* Danish PM invites 191 leaders to Denmark
* Summit on Dec. 17-18 to break deadlock
By Anna Ringstrom
COPENHAGEN, Nov 12 (Reuters) - Denmark upgraded U.N. climate talks in Copenhagen next month to a summit of world leaders to try to end deadlock between rich and poor on how to fight global warming.
In Addis Ababa, Ethiopian Prime Minister Meles Zenawi, who will help represent Africa in Copenhagen, criticised world efforts to slow climate change that many African nations say is already causing floods, heatwaves, desertification and disease.
Facing long-running splits about a new U.N. climate pact, Denmark said it would ask world leaders to come for the final two days of the Dec. 7-18 conference to push for a deal at the meeting, originally meant for environment ministers.
"The invitations are sent by letter from Prime Minister Lars Lokke Rasmussen to the heads of state and government of the other 191 U.N. member states," a Danish government statement said.
Marathon preparatory talks since 2007 have failed to narrow splits between developed and developing nations on issues such as the depth of greenhouse gases by developed nations by 2020 or find extra funds to help the poor.
The United Nations said last week that about 40 leaders had already indicated plans to attend, mostly from developing nations as well as from Germany and Britain, even before an official invitation.
European Commission President Jose Manuel Barroso said on Thursday he would come. And U.S. President Barack Obama told Reuters this week he would attend if it could give the impetus to clinch a deal.
But Ethiopia’s Meles said the world did not seem serious.
"It is highly improbable ... the world is serious about climate change and (will decide) to take effective measures to tackle it," Meles told an economic conference. "But no one can say such an outcome is completely impossible."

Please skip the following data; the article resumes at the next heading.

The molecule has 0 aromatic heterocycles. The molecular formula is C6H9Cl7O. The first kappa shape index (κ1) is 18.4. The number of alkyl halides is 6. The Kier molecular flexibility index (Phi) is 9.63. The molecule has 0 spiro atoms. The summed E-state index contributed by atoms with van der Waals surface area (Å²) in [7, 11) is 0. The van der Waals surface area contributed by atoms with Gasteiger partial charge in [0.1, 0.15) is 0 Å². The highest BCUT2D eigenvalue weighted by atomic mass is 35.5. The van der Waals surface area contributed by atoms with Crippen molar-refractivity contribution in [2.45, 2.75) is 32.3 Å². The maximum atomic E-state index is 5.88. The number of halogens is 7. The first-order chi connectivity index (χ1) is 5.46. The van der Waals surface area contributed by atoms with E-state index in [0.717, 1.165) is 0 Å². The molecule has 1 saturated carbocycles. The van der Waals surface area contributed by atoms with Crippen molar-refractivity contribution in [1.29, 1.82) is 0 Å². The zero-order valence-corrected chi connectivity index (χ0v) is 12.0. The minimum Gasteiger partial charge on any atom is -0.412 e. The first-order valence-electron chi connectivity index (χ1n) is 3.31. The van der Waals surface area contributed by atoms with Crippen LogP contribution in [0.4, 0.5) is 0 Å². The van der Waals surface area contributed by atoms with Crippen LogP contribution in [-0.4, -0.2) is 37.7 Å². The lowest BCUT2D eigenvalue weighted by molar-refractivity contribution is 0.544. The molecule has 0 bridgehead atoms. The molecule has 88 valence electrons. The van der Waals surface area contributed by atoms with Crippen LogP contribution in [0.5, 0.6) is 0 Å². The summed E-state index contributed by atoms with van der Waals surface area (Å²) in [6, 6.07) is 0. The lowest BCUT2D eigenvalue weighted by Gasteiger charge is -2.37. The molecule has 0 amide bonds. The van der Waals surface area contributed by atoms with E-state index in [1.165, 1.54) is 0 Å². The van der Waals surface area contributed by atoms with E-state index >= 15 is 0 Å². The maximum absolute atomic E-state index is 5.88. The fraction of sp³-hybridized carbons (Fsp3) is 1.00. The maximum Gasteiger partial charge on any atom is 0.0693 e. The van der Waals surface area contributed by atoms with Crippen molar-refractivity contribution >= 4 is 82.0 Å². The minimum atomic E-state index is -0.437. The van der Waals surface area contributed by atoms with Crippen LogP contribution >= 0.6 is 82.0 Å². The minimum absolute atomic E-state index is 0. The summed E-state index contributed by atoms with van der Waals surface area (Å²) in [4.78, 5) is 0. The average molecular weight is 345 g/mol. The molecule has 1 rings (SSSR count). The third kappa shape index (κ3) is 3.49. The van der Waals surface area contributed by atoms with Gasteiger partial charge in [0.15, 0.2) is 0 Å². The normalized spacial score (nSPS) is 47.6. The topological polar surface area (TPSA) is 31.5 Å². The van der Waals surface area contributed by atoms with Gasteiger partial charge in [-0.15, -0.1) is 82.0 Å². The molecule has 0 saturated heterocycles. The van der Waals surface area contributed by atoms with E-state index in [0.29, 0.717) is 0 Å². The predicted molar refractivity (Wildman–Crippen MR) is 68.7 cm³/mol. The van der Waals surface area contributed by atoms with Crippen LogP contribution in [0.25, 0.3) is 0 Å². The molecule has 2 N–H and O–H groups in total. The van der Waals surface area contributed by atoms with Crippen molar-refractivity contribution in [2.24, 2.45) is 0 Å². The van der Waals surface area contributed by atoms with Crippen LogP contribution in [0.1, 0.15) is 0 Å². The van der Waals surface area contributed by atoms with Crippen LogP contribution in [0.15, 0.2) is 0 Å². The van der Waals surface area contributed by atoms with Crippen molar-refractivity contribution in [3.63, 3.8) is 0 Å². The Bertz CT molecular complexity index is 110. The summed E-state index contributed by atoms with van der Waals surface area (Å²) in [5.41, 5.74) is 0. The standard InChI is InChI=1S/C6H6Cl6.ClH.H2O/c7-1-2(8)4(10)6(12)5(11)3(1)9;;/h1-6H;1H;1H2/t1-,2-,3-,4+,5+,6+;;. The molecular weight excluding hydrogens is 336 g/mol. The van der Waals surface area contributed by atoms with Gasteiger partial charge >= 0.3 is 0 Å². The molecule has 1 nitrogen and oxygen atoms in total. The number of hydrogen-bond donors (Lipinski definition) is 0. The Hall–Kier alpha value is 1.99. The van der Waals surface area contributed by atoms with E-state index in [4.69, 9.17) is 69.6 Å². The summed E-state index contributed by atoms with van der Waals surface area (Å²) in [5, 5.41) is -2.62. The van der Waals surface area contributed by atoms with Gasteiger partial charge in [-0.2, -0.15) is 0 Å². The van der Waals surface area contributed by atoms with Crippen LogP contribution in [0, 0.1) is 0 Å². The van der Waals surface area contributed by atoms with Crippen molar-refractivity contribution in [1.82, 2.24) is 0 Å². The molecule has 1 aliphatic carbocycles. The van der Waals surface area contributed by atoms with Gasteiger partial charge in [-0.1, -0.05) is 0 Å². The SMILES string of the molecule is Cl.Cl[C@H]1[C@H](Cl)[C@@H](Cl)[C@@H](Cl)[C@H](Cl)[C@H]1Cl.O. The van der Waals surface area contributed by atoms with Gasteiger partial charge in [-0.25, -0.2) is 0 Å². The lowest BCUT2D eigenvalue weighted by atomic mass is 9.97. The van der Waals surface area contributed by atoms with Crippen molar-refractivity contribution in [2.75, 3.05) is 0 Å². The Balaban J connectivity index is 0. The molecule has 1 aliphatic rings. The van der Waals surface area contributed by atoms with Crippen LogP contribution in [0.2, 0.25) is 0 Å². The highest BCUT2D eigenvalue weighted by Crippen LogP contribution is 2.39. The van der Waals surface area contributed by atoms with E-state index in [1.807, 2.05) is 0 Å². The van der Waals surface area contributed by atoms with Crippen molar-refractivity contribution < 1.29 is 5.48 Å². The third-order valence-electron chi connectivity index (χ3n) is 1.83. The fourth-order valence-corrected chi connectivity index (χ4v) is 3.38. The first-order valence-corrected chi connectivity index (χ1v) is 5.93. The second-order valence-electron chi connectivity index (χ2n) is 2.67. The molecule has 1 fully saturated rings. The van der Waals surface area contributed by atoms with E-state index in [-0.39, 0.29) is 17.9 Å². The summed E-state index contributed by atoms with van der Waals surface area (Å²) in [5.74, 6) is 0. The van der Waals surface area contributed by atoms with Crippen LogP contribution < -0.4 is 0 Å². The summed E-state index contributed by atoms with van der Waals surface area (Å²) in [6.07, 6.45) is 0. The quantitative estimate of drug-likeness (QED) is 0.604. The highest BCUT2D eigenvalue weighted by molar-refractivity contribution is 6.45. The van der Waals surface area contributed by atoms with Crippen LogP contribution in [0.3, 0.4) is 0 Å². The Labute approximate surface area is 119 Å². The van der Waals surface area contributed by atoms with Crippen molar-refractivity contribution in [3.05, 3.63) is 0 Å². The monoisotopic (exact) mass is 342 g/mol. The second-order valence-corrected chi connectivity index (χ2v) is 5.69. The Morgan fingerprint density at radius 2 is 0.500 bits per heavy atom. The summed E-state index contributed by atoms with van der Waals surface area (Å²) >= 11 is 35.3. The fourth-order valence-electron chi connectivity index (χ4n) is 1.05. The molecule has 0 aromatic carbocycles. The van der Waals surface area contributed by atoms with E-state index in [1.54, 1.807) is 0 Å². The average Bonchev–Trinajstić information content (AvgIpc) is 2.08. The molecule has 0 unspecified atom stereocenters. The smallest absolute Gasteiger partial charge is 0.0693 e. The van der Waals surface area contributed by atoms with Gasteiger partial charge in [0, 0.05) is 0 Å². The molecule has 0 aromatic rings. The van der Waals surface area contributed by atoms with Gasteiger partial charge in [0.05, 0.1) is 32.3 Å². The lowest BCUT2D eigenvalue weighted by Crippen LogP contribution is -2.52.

Rasmussen’s decision to invite leaders is a calculated risk, analysts say. Their presence can raise chances of a deal but the need for a summit is an admission that negotiations are in trouble after a final round of talks in Barcelona last week.
"There is a clear role for leadership at the highest level if we are to arrive at an agreement in Copenhagen," Barroso said. "I very much hope that all leaders are able to come."
Many developing nations want the rich to cut their greenhouse gas emissions, mainly from burning fossil fuels, by at least 40 percent below 1990 levels by 2020 as a condition for actions by the poor to start braking their rising pollution.
So far, promises by the rich fall far short, at cuts of about 11 to 15 percent. And developed nations have yet to meet promises of extra aid to developing countries.
In Brussels, a report showed that Austria has performed worse than any other major European economy in cutting emissions under the U.N.’s existing Kyoto Protocol.
But the EU’s original 15 member states are on track to outperform their combined Kyoto target of cutting carbon dioxide by 8 percent below 1990 levels by 2008-12, Environment Commissioner Stavros Dimas said.
With various measures, they could cut by 13 percent.
"Austria is the one country that according to projections will not achieve its individual target," Dimas told reporters. "The government needs to take the additional measures necessary to bring emissions down."
He called for other rich countries, such as Japan and the United States, to commit to deep emissions cuts and for emerging economies such as China to impose curbs on rising emissions.
The EU has promised to cut emissions by a unilateral 20 percent below 1990 levels and by up to 30 percent if others follow suit. A draft bill before the U.S. Senate would cut emissions to about 7 percent below 1990 levels by 2020. The head of the Commission’s environment department, Karl Falkenberg, told Reuters Insider TV a lot of work remained before Copenhagen. "The text on which we are working is not in a state where I am secure to say we can approve the treaty at Copenhagen," he said. (With reporting by Barry Malone in Addis Ababa, Pete Harrison in Brussels, Nina Chestney and Darcy Lambton in London, writing by Alister Doyle)